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I'm not very fluent in C++, to tell the truth.

I have some binary data in memory under a type void* (which means, i think, a pointer to some unrepresentable something/nothing). The data are first taken from the file by fread.

int readfile FILE *file, void **data_return) {
    //some code...

    fread((void *)data, length, 1, file);

    //some code...

There's a complex algorithm behind reading the binary data, but I think I don't need to understand it for this task.

char *t = ((char *)loc->mo_data) + string_offset;
return t;

This code reads the void* type (loc->mo_data) as string. Still understandable for me I guess.

The problem is that this data contains russian, spanish, czech and all sort of international characters representable in UTF8.

I'm not even sure, what encoding the "char" represents, probably win1250, because the strings returned are just bad. The function returns Организация instead of Организация. The first string is the UTF8 but represented in ASCII.

The bigger picture: I'm playing with this C++ library which has already been written by someone else - the library exposes just two functions, open file (returns pointer) and get string from this file by string key (returns string). This library is being used in a C# project.

At first, I thought that there might be something wrong with passing UTF8 strings between an C# app and DLL library

    [DllImport("MoReader.dll", CallingConvention = CallingConvention.Cdecl)]
    public static extern IntPtr OpenFile(string path);

    [DllImport("MoReader.dll", CallingConvention = CallingConvention.Cdecl)]
    public static extern string FindString(IntPtr filePointer, string key);

C++ code:

    extern "C" __declspec(dllexport) BinaryFileType* OpenFile(char *filePath);
    extern "C" __declspec(dllexport) char *FindString(BinaryFileType *locText, char *key);

FindString returns the string but in a wrong encoding. And I don't know, how one could read ASCII represented in C# strings which are Unicode as UTF8...I tried some conversion methods but to no avail.

Though I think the problem is in the C++ code, i'd love the char type to be in the UTF8 encoding, I've noticed there's something called a codepage and there are some conversion functions and utf8 stream readers but because of my weak C++ knowledge, I don't really know the solution.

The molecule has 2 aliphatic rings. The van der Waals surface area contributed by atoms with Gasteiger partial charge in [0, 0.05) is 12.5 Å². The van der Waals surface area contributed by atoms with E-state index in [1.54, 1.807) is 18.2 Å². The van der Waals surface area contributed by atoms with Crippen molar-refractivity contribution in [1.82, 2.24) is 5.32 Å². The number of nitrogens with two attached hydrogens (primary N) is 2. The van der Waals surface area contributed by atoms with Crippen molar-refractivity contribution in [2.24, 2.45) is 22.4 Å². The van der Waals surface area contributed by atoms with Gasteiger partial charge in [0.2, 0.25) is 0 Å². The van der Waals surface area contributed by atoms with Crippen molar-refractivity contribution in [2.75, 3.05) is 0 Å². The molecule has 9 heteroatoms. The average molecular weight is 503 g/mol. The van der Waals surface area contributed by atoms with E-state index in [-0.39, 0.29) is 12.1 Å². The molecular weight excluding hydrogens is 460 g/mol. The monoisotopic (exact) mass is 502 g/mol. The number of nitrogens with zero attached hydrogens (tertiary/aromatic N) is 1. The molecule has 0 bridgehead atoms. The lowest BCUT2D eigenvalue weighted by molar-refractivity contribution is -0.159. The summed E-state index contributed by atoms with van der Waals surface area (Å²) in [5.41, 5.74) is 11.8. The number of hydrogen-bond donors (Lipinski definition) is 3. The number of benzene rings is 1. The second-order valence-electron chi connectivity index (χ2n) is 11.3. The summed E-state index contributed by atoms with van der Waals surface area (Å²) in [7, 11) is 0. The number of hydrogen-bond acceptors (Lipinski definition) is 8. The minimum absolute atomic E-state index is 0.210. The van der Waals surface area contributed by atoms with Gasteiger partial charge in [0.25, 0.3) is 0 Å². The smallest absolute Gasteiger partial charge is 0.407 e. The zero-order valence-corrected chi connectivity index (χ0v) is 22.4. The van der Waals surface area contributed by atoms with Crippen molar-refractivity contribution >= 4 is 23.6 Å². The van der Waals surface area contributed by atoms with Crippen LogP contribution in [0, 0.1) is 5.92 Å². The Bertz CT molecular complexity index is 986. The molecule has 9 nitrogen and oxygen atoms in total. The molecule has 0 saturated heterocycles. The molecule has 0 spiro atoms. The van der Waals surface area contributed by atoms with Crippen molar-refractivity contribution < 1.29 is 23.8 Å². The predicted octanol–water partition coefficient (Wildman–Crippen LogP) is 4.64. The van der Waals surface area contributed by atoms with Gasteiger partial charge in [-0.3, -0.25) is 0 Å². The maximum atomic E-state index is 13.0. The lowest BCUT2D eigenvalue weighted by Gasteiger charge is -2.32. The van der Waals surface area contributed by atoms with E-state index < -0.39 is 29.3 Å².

=== UPDATE ===

I've found a property in the Encoding class... When I read the output string like this:


...the result is right. I'm just getting the bytes from the string via some "Default" encoding and then I read the bytes again with the UTF8. The Default encoding here on my computer is ISO-8859-2 but it would be just plain stupid to rely on this property.

So...the question remains. I still need to know, how to read the void* type with a particular encoding. But at least, I know now that the string is being returned in the default encoding used by Windows.

** === ANSWER === **

Thanks everyone for answers.

As James pointed out, char * are just numbers. So I avoided all encoding troubles by just getting the numbers and not trying to interpret them as a string at all. There was another problem...how to get an array of bytes in C# out of a char* in the C++ library? There is a Marshal.Copy method but I need to know the size of the string. Every char* in C++ must end with a null character '\0'. So in the end, I just read a byte after a byte until i find this null character. The code then looks like this.

IntPtr charPointer = ExternDll.FindString(fileIntPtr, "someString");
List<byte> bytes = new List<byte>();
for (int i=0; ;i++)
    byte b = Marshal.ReadByte(charPointer, i);
    if (b == '\0')


string theResultStringInTheUTF8 = Encoding.UTF8.ToString(bytes.ToArray());
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2 Answers 2

up vote 2 down vote accepted

C++ is agnostic about character encoding. For that matter, if you're getting the characters through some sort of hacky type conversions, any language will be; there's no way for the language to know what the encoding is.

In C++, char is really just a small integer; it's only by convention that it contains some character encoding. But which encoding depends on you. If your input is really UTF-8, then the char's pointed to by a char* will contain UTF-8; if it's something else, then they'll contain something else.

When you output the char's to the screen, C++ just passes them on (at least by default). It's up to the terminal window to decide how to interpret them; i.e. break the sequence into code points, then map each code point to a graphic image. Under Unix (xterm), this is defined by the display font; under Windows, formally at least by the code page (but you can certainly install miscoded fonts which will screw it up). C++ has nothing to do with this. The code page for UTF-8 is 65001; if you set the terminal to use this code page (chcp 5001 on the command line), then output UTF-8, it should work.

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.Net can automatically marshal only OEM/ANSI and Unicode/UTF-16 strings. It can't do it for UTF-8, so it's where you are wrong.

You have to manually convert strings from/to UTF-8 with System.Text.Encoding.UTF8

String decodedString = utf8.GetString(encodedBytes);

and pass them to C++ as binary data. Don't forget to append terminating '\0'

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